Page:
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PG vs VG

The Difference Between Propylene Glycol & Vegetable Glycerin?

Both Propylene Glycol (PG) and Vegetable Glycerin (VG) are key components in making e liquids, alongside nicotine, flavourings and water. These five components are all it takes to make that delicious e liquid that chances are you may be enjoying right now! However it’s pretty common for people to be wary of chemicals that they take into their body, so here we’ll take a quick run through of what PG and VG are and the role they play in delivering your vape.

Propylene Glycol

E liquids that contain a higher quantity of PG are by far the most popular on the market, as thanks to their lower viscosity they are much easier to use when refilling cartridges and suchlike. PG also has a lower density that helps lessen the amount of residual build up within the components, while also reaching temperature very quickly. In a practical sense this makes the e liquid able to deliver ‘on the spot’ and carry flavour over with intensity and speed.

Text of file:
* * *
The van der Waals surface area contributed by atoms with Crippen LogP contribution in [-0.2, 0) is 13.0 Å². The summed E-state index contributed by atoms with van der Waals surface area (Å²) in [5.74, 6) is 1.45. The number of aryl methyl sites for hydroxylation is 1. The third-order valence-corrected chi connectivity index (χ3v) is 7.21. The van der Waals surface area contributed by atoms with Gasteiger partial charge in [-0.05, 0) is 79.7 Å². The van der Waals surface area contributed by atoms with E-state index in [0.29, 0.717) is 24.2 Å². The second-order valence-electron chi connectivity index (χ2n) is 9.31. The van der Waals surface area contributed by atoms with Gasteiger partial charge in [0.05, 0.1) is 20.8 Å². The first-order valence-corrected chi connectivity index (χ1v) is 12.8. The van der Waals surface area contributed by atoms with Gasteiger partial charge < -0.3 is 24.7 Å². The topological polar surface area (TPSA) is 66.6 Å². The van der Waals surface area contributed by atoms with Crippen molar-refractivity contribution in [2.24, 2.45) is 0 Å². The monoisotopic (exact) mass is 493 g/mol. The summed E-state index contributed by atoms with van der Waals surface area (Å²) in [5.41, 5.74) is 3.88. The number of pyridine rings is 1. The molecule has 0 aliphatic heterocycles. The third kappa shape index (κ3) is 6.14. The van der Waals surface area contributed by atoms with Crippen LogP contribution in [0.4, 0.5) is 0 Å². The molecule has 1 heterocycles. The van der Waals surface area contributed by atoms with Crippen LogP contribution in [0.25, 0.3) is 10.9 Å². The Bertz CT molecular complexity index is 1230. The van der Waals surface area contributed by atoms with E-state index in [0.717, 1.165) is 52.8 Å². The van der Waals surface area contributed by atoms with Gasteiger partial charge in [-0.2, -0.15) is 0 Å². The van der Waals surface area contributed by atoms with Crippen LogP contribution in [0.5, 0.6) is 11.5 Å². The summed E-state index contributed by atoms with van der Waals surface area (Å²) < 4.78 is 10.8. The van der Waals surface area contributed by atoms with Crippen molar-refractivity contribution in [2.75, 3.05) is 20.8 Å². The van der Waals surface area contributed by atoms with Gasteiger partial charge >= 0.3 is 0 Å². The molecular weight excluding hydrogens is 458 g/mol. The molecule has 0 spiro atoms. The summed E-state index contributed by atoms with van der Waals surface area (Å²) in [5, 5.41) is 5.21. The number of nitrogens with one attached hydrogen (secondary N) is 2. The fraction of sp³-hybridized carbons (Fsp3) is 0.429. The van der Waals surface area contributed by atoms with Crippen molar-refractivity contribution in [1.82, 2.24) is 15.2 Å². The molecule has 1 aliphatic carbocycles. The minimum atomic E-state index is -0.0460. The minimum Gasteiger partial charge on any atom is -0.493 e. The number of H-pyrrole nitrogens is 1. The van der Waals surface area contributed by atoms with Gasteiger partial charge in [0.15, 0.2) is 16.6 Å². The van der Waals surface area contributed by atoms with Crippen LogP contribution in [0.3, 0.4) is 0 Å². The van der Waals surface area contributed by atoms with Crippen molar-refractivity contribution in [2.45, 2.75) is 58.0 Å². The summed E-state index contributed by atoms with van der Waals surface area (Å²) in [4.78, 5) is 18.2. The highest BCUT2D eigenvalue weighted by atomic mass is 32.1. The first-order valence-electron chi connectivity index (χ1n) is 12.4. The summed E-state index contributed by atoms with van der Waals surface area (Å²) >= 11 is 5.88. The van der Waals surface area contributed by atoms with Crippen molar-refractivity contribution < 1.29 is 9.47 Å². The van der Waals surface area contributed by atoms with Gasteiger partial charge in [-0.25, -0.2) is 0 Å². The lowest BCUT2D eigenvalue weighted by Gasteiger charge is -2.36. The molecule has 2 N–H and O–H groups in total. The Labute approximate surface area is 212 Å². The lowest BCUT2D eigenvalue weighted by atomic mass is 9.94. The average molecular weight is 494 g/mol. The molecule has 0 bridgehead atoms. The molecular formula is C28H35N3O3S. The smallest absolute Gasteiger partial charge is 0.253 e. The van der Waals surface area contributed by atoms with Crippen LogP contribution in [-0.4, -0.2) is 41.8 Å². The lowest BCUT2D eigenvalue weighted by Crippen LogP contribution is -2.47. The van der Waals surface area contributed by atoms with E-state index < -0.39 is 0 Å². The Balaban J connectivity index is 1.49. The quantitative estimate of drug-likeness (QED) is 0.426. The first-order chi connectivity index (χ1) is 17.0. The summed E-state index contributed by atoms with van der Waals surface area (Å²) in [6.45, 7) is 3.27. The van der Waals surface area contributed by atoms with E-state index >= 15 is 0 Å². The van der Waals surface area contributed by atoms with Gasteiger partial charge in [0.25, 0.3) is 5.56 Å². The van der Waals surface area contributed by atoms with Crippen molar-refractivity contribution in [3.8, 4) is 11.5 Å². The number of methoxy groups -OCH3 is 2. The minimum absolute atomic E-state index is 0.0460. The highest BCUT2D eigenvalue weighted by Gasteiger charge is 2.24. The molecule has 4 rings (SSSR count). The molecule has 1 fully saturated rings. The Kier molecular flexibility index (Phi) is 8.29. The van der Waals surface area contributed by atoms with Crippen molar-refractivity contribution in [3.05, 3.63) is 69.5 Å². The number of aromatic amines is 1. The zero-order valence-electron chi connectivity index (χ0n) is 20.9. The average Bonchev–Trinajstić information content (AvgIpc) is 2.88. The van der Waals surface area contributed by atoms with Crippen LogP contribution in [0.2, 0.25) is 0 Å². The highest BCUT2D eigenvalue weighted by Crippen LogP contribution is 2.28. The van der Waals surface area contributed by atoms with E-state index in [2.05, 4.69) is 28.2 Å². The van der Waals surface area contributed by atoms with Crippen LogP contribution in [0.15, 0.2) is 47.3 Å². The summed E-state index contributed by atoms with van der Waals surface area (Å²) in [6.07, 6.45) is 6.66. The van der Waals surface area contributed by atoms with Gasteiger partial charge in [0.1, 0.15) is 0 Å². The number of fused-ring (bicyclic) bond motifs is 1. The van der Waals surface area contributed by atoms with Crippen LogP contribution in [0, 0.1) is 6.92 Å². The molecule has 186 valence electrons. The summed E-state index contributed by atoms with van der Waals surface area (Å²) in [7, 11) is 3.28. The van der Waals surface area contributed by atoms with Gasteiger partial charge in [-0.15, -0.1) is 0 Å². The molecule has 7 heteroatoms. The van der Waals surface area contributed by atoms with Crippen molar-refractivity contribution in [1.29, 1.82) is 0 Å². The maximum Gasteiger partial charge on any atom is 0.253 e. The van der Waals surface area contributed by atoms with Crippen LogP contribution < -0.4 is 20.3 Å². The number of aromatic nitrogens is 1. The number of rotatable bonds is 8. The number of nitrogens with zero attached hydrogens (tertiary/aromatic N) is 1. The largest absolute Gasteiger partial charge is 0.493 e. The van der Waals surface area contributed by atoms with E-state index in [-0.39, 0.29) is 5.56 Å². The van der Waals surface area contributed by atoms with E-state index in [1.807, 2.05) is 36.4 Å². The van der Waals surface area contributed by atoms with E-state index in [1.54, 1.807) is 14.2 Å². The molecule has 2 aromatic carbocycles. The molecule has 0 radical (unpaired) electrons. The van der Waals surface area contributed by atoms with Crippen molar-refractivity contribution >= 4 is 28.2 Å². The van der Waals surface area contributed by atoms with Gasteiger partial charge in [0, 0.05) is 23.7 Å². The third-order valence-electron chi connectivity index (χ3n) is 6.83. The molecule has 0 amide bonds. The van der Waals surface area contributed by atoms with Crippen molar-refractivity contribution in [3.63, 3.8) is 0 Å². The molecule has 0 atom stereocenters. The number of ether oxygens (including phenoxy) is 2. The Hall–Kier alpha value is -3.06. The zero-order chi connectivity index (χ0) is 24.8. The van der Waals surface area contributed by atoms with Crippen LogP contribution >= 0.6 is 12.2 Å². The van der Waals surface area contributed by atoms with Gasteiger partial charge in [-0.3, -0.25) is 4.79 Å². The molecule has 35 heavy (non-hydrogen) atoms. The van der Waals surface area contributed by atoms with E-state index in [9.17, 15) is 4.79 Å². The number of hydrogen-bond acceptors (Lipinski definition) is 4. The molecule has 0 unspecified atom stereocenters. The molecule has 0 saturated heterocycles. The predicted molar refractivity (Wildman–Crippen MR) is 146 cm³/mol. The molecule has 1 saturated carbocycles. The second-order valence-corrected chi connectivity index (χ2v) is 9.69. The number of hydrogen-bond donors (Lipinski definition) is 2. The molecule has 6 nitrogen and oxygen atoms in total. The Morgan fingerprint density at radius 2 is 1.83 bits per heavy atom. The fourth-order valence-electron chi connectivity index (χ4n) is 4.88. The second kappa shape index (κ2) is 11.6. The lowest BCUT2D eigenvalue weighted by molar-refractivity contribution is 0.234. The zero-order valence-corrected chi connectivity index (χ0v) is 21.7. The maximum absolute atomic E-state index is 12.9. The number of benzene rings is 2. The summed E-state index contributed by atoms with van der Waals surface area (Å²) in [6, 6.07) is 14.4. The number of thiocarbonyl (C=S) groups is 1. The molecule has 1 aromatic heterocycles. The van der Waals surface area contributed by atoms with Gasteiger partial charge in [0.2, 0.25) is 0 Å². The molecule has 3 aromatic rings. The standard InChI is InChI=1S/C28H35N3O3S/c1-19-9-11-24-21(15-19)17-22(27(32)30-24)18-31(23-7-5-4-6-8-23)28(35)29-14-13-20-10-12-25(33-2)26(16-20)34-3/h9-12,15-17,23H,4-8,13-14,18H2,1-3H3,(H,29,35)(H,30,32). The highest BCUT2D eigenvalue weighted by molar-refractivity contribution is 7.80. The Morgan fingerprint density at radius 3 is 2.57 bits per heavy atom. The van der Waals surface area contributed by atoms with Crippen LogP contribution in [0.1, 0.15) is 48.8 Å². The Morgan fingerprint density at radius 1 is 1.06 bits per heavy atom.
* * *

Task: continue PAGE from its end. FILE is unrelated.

Vegetable Gycerin

VG may be best though of as PGs chubbier, slower but much more mellow distant cousin. It has a natural sweetness that can accentuate flavour in some (but not all) cases, but thanks to it’s density can provide much deeper, thicker and lingering clouds of vapour that some users prefer. This makes them popular within sub-ohm and similar cloud based styles, but also requires a higher degree of maintenance in order to stop devices getting choked up.

Mixes

In recent years many e liquid manufacturers have come around to the practical benefits of blending elements of both PG and VG into their products. It’s pretty common now for decent e liquids to be around an 80/20 PG/VG blend, but the growing popularity in sub vaping has seen a market develop for 70/30 and even more balanced concentrations.

Both of these ingredients are widely used with food processing and have been so for many decades. As such they are considered to be completely safe and 100% non toxic.

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